U.S. Nonfarm Private Payrolls: September 2013 Preview

by: James Picerno

The Labor Department's employment report for September, officially scheduled for release today, October 4, will be postponed because of the government shutdown. But assuming that the data will be published at some point, private nonfarm payrolls in the US are projected to increase 192,000 (seasonally adjusted) in the September update from the Labor Department, according to The Capital Spectator's average econometric point forecast. The projected gain is substantially higher than the previously reported increase of 152,000 for August. Meanwhile, The Capital Spectator’s average projection for September is moderately above a pair of consensus forecasts for private payrolls, based on surveys of economists.

Here's a closer look at the numbers, followed by brief summaries of the methodologies behind The Capital Spectator's projections:

VAR-6: A vector autoregression model that analyzes six economic time series in context with private payrolls. The six additional series: ISM Manufacturing Index, industrial production, aggregate weekly hours of production and nonsupervisory employees in the private sector, the stock market (S&P 500), spot oil prices, and the Treasury yield spread (10-year less 3-month T-bill). The forecasts are run in R with the "vars" package.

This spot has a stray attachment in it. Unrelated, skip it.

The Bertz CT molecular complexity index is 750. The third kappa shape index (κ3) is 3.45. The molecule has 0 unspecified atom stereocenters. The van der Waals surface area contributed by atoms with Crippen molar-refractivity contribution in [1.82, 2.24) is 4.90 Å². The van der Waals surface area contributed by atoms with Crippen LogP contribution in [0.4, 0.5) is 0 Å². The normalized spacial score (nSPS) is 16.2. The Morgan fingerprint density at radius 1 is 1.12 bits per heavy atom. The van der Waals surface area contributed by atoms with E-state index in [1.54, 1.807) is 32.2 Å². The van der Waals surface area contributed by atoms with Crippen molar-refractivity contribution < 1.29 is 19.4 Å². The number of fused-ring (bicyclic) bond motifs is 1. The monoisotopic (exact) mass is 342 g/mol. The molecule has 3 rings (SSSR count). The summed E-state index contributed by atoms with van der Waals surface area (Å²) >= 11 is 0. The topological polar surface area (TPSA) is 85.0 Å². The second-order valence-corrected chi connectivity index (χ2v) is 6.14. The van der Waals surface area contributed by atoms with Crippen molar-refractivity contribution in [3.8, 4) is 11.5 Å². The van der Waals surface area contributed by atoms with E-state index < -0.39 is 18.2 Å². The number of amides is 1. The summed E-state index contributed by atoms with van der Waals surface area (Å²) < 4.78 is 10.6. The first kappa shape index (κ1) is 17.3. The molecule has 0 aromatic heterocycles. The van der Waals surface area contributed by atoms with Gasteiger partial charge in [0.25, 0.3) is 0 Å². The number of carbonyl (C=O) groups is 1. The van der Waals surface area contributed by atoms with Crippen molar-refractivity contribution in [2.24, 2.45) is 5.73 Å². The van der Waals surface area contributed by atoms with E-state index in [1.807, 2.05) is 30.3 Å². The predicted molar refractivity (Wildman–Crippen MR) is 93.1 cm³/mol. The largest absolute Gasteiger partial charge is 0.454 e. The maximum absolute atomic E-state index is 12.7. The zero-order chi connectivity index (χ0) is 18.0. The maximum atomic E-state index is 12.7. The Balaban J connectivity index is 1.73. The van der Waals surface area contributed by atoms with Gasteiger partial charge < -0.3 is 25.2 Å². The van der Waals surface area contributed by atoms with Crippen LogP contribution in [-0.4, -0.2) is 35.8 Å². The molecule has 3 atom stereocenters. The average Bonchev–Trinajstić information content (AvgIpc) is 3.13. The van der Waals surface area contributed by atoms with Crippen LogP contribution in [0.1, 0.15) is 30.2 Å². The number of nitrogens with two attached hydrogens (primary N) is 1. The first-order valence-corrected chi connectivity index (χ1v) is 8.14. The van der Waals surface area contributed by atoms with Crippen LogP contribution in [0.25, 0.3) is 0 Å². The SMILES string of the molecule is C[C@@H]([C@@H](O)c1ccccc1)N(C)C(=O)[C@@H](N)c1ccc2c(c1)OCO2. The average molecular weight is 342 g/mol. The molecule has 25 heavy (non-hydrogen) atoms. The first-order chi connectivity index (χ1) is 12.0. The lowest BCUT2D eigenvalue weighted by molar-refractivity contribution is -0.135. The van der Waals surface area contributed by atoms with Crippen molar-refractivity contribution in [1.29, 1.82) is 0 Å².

ARIMA: An autoregressive integrated moving average model that analyzes the historical record of private payrolls in R via the "forecast" package.

ES: An exponential smoothing model that analyzes the historical record of private payrolls in R via the "forecast" package.

R-1A: A linear regression model that analyzes the historical record of ADP private payrolls in context with the Labor Department's estimate of US private payrolls. The historical relationship between the variables is applied to the more recently updated ADP data to project the government's estimate of private payrolls. The computations are run in R.

R-1B: A linear regression model that analyzes the historical record of initial jobless claims (monthly average) in context with the Labor Department's estimate of US private payrolls. The historical relationship between the variables is applied to the more recently updated jobless claims data to project the government's estimate of private payrolls. The computations are run in R.